The Maasai Mara: Migration Day – Part Two

Now I understand why the Great Migration has been described as the 8th wonder of the world. Up to 2 million wildebeest, along with zebra, topi and a small number of Grant’s Gazelle undertake the death defying crossing of the mighty Mara river, coming from the south from the Serengeti in Tanzania, moving rhythmically clock wise to cross into the north into the Maasai Mara in Kenya in attempts to find the best grass, and the best mates and then later in the year, they repeat the cyclical process. This is the largest over land migration in the world and occurs usually between July and October although it can be a year round phenomenon. It is the ultimate demonstration of herd mentality. The wildebeest, or Gnu as they are also known, have no real leader and just move together in waves of gigantic herds, flowing between countries like a giant tide of creatures in their never ending quest to prove that the grass is greener on the other side.

It invariably is not and the said river crossing is almost suicidal with not only the fast flowing torrential river presenting as a rather dangerous natural obstacle, but the awaiting predators that join the melee including the giant Nile crocodiles, and the hovering lions that simply pick off the prey as they drop by, throwing themselves into the river which looks like it will most certainly lead to a premature demise. That said, the wildebeest are an unbelievably successful species and whilst many do not survive the treacherous crossing, the vast majority go on to fight another day, and yet further river crossings.

We arose early and prepared ourselves for a long day in the savannah. We had been warned by both our driver, William and our guide, Francis that patience is required when attempting to catch sight of the notorious river crossings. Francis informed us that we would make our way to the river and position the vehicle at one of the crossings points and simply wait. We would watch the movement of the immense herds of wildebeest and just observe their behaviour in the hope that we could predict where they would cross, if indeed, they would cross the river in front of us.

As we trundled along, we happened across a stricken vehicle which had attempted to cross the river but had got firmly beached on the rocky bed. We hastily alighted our vehicle and watched in fascination whilst the Maasai guides waded into the murky water, attached tow ropes to the car and our vehicle skilfully driven by William assisted in the recue and recovery of the said car. Mr Nomad and I kept watch, particularly as approaching nearby we could make out the curious head of a hippo. Hippo’s are aggressive creatures in contradiction to their cute and clumsy looks and need no encouragement to attack, so we stayed attentive at all times.

We proceeded on our journey and as appears usual within the Maasai Mara, we were mesmerized by the volume of animals. Zebra, impala, topi, gazelle, warthog and giraffe were plentiful and adorn the plains at every turn. We watched as a herd of zebra passed by us including a remarkably pale fluffy foal.

We also spied a couple of hyena skulking in the long grass, partially hidden and lounging around and soaking up the heat of the morning sun.

There is also an abundance of birds and we were lucky enough to sight a vast array of feathered beauties including fish eagles, majestic Marshall eagles, black chested snake eagles, and many different types of vultures.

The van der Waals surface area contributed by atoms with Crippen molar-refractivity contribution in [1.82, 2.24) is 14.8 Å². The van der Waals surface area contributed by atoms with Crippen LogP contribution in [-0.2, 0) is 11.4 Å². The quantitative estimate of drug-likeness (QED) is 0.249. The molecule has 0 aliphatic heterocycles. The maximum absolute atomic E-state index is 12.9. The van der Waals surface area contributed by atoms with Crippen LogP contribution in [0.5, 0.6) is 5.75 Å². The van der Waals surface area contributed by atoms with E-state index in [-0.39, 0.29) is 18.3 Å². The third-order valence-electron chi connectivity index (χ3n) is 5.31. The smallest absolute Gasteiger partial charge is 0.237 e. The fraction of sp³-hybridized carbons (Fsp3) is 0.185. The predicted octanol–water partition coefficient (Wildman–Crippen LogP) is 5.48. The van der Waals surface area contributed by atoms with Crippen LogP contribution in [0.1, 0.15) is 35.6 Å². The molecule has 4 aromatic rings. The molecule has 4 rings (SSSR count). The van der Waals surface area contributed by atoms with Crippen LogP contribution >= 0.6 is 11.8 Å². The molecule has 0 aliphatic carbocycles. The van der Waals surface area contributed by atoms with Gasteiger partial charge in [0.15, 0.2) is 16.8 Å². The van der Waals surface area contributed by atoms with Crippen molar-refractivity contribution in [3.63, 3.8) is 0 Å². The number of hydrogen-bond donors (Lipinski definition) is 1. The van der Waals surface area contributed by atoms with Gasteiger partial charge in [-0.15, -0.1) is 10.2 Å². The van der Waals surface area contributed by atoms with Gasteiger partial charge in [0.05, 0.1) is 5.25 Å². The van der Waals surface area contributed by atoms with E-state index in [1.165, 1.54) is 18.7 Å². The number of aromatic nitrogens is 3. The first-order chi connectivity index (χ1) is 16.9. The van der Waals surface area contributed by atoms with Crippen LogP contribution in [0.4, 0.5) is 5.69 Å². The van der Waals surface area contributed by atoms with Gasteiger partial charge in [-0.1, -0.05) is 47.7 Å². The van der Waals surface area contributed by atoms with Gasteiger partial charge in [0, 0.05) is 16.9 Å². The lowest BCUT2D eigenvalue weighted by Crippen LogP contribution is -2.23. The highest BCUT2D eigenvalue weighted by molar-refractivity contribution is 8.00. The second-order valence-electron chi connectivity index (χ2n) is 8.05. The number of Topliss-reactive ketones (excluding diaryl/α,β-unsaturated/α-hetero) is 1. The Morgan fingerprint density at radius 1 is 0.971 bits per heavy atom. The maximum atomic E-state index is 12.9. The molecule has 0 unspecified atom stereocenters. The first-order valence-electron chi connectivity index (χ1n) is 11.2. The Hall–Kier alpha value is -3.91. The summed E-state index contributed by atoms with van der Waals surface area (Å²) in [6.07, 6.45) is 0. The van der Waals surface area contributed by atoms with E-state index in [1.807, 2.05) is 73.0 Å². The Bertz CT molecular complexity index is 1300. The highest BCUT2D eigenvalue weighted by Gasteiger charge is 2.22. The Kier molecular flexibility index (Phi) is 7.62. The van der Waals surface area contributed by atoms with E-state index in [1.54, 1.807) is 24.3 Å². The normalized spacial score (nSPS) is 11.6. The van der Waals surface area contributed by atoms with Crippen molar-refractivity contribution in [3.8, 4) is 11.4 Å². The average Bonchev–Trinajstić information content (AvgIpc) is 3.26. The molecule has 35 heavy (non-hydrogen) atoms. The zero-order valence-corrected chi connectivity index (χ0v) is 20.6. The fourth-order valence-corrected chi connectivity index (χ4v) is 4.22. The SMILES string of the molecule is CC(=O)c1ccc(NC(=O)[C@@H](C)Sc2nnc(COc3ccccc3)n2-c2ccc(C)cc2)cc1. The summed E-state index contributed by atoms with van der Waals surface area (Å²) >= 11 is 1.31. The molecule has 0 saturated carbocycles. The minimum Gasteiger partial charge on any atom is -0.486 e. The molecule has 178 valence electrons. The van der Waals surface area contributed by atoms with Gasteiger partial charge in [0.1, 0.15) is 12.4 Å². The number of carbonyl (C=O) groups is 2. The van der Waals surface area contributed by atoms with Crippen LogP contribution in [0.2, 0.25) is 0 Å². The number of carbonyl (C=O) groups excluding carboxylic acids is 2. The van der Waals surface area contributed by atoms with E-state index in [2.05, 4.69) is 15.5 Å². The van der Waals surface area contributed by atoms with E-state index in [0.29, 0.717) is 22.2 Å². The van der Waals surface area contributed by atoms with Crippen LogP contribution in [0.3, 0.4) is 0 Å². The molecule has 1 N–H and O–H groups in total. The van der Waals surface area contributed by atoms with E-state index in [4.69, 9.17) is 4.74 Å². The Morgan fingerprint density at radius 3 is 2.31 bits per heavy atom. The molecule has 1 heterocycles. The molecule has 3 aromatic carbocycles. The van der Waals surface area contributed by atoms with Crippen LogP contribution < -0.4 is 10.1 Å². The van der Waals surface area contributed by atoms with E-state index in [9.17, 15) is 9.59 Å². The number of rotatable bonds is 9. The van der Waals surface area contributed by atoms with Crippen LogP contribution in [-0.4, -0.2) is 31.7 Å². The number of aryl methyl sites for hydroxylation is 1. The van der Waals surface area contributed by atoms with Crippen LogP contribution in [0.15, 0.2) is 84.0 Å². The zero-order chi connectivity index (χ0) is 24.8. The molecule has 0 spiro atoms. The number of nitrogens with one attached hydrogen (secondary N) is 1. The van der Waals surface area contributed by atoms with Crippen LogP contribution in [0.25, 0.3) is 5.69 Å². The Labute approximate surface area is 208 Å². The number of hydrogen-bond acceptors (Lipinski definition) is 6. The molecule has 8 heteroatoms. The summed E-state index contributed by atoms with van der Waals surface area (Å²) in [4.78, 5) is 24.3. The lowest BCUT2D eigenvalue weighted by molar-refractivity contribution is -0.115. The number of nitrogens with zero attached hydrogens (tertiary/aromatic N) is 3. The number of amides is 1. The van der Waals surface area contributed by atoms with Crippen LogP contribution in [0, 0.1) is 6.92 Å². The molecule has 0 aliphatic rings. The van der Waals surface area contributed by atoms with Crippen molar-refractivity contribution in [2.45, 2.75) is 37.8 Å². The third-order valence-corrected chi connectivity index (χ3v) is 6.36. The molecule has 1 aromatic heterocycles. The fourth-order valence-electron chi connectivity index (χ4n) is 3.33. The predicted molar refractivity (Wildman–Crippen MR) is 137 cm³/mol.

At one point during the safari, we were lucky enough to witness a herd of elephants moseying along. They are in the main, habituated to vehicles and were not bothered whatsoever by our presence, even though there were some tiny babies amongst them. A couple of these giant beasts came very close to our vehicles as we rolled to a stop to observe them.

Mr Nomad and I were grateful to be able to get so close to them and even more so when one elephant obliged us with a selfie. This was all dream like stuff and we hadn’t even got to the much anticipated river crossing yet.

So on we went until we reached the banks of the mighty Mara and as the driver brought the vehicle to a halt, and we parked up, we could see the enormous herds of wildebeest hovering around the river but also stretching back across the plains.

There were quite literally thousands of these shaggy maned gnu and it was simply a matter of waiting to see which one would make the first leap into the river. There were so many of them that they looked like ants on the horizon. Francis our guide, explained that as soon as one went, the rest of the herd would follow. And so we waited with bated breath to see which brave wildebeest would be the first to take that plunge into the torrential river.

We could smell death in the air and we could see a rotting carcass close by. It was covered like a blanket in vultures – Lappet- Faced Vultures along with African White Backed Vultures amongst others, and there was even a huge Maribou Stork joining in the feast.

It was incredibly hot and dry and dusty and wherever the wildebeest gathered, the dust clouds swirled around them. I was sweating profusely in nervous anticipation and the dust stuck to me like glue, drying my already parched throat. Every time the wildebeest moved, so did the safari vehicles that had gathered to watch the extravaganza and unfortunately, some of those vehicles were somewhat irresponsible, disturbing the animals as they all jostled for position, cutting off their route to the river. We could feel the tension in the air, as I’m sure the wildebeest could.

The wildebeest trotted along, followed closely by their dust clouds, constantly changing their direction, changing their minds as to the appropriate point to cross, their indecision and procrastination hopefully making them oblivious to the safari vehicles which were following them so as not to lose sight of them. The animals littering the plains swarmed down the hills like a steady stream of ants to catch their compatriots up, to prepare themselves for the epic crossing, not wanting to be left behind, to be left to fend for themselves in a river infested with hippo and crocodiles.